In my last post, I suggested some reasons why Singapore’s squeaky-clean reputation might not be entirely justified. But nothing I said in that post was meant to deny or disparage Singapore’s extraordinary success in fighting many of the most pervasive and destructive forms of corruption. Indeed, in this post I want to emphasize just how remarkably Singapore—and its fellow Asian city-state Hong Kong—have been in fighting corruption by addressing one of the most common observations raised by those who would either minimize the significance of this achievement, or raise doubts about whether other countries can profitably learn from Singapore and Hong Kong’s experience.
I’m sure many of us who work on international corruption issues have heard something like this from time to time: Whenever we look for success stories or models, someone usually brings up Hong Kong and Singapore as examples of how it is possible, with the right combination of policies and leadership, to get even massive corruption under control within the space of a generation. But, almost as invariably, we hear the skeptical response: “We can’t really learn all that much from Singapore and Hong Kong,” our skeptic intones, “because those are small city-states.”
Now, the skeptics may be right. But what’s always struck me as odd about this exchange (which I’ve heard many times, in one form or another) is that those offering this skeptical view seem to be implicitly assuming that it’s easier to combat corruption in a small city-state than it is in a large country, but they rarely explain why this is true. And at least to me, the case hardly seems self-evident. I’m not saying it’s wrong, but it certainly requires more critical scrutiny than it usually receives.
Before getting to the main points I want to raise, some important clarifications are in order. We often hear that Hong Kong and Singpore are “small and ethnically homogenous.” Those observations are mostly true, but tend to be exaggerated. Although Hong Kong and Singapore occupy relatively small land areas, their populations—currently around 7.3 million for Hong Kong and 5.5 million for Singapore—are larger than those of, for example, Norway, Slovakia, Costa Rica, New Zealand, Croatia, Panama, and Namibia. So it’s not like there aren’t a lot of people to govern in these two Asian city-states, and a lot of other countries—including many countries with serious corruption problems—have similar populations. Also, although the populations of both Hong Kong and Singapore are composed predominantly of ethnic Chinese, only Hong Kong could fairly be called an “ethnically homogenous” jurisdiction: Singapore’s population contains substantial numbers of ethnic Malays and Indians (together accounting for a little over a fifth of the population).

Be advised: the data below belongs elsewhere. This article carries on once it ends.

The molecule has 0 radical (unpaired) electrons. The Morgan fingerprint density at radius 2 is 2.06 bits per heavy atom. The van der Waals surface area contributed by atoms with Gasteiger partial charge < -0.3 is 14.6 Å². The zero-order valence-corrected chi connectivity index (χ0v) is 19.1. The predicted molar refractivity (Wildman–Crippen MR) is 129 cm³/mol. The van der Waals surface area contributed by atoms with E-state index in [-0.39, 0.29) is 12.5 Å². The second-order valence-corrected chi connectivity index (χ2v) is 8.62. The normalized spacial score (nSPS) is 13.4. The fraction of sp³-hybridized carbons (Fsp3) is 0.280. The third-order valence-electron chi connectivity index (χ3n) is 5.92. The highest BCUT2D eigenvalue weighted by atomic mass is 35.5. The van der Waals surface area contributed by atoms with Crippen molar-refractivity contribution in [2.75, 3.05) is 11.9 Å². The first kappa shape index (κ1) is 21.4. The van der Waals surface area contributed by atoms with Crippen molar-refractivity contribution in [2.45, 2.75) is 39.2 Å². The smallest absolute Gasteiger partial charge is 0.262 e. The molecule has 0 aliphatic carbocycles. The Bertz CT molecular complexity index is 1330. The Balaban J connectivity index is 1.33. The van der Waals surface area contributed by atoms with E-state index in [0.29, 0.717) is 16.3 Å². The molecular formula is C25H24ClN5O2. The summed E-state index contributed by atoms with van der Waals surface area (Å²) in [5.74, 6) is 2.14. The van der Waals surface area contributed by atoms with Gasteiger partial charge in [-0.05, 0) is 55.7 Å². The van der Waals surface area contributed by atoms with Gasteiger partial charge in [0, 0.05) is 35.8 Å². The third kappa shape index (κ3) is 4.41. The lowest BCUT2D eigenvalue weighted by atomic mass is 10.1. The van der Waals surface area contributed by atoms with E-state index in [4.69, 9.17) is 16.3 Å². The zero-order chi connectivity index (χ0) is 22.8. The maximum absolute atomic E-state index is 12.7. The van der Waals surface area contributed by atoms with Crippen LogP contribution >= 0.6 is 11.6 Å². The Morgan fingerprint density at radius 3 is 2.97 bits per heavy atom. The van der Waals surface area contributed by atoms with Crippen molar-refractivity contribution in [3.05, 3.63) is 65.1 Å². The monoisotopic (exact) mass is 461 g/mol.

Nevertheless, it is true that Hong Kong and Singapore are relatively small city-states, with smaller area and population, and relatively more ethnic homogeneity, than many other countries. As noted above, the implicit suggestion, when these facts are raised by skeptics doubting the relevance of Hong Kong and Singapore’s experience in fighting corruption, is that small homogenous city-states have a much easier time getting corruption under control than would other jurisdictions. But why? Consider a few observations: